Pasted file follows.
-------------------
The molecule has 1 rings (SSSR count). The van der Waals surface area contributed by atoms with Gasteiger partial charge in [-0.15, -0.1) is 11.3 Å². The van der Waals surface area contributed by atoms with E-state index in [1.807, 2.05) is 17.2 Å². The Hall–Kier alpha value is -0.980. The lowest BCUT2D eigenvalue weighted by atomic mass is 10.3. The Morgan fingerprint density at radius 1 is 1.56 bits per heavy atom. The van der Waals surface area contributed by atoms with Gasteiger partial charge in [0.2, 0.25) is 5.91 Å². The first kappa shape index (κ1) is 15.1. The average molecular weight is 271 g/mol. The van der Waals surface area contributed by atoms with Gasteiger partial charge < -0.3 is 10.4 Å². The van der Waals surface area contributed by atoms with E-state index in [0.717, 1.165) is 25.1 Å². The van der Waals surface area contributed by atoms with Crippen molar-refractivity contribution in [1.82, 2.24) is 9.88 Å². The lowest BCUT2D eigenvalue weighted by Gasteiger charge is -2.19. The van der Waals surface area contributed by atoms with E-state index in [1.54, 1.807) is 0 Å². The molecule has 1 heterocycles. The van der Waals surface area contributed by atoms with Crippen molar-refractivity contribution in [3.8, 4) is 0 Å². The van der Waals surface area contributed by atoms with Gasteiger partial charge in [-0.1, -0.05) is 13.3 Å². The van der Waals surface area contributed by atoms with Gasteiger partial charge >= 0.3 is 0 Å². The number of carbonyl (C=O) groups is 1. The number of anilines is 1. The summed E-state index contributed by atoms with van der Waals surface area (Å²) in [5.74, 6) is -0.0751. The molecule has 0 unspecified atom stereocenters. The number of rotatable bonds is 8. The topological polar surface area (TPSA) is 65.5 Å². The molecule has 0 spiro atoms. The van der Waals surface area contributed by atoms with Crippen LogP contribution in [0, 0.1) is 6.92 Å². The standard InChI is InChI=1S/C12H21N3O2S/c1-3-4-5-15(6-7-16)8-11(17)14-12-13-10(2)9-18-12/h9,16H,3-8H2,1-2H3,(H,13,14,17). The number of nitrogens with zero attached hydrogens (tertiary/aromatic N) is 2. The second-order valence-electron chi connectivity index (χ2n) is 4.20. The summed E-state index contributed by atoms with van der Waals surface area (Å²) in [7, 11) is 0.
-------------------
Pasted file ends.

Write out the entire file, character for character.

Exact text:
The molecule has 1 rings (SSSR count). The van der Waals surface area contributed by atoms with Gasteiger partial charge in [-0.15, -0.1) is 11.3 Å². The van der Waals surface area contributed by atoms with E-state index in [1.807, 2.05) is 17.2 Å². The Hall–Kier alpha value is -0.980. The lowest BCUT2D eigenvalue weighted by atomic mass is 10.3. The Morgan fingerprint density at radius 1 is 1.56 bits per heavy atom. The van der Waals surface area contributed by atoms with Gasteiger partial charge in [0.2, 0.25) is 5.91 Å². The first kappa shape index (κ1) is 15.1. The average molecular weight is 271 g/mol. The van der Waals surface area contributed by atoms with Gasteiger partial charge < -0.3 is 10.4 Å². The van der Waals surface area contributed by atoms with E-state index in [0.717, 1.165) is 25.1 Å². The van der Waals surface area contributed by atoms with Crippen molar-refractivity contribution in [1.82, 2.24) is 9.88 Å². The lowest BCUT2D eigenvalue weighted by Gasteiger charge is -2.19. The van der Waals surface area contributed by atoms with E-state index in [1.54, 1.807) is 0 Å². The molecule has 1 heterocycles. The van der Waals surface area contributed by atoms with Crippen molar-refractivity contribution in [3.8, 4) is 0 Å². The van der Waals surface area contributed by atoms with Gasteiger partial charge in [-0.1, -0.05) is 13.3 Å². The van der Waals surface area contributed by atoms with Gasteiger partial charge >= 0.3 is 0 Å². The number of carbonyl (C=O) groups is 1. The number of anilines is 1. The summed E-state index contributed by atoms with van der Waals surface area (Å²) in [5.74, 6) is -0.0751. The molecule has 0 unspecified atom stereocenters. The number of rotatable bonds is 8. The topological polar surface area (TPSA) is 65.5 Å². The molecule has 0 spiro atoms. The van der Waals surface area contributed by atoms with Crippen LogP contribution in [0, 0.1) is 6.92 Å². The standard InChI is InChI=1S/C12H21N3O2S/c1-3-4-5-15(6-7-16)8-11(17)14-12-13-10(2)9-18-12/h9,16H,3-8H2,1-2H3,(H,13,14,17). The number of nitrogens with zero attached hydrogens (tertiary/aromatic N) is 2. The second-order valence-electron chi connectivity index (χ2n) is 4.20. The summed E-state index contributed by atoms with van der Waals surface area (Å²) in [7, 11) is 0.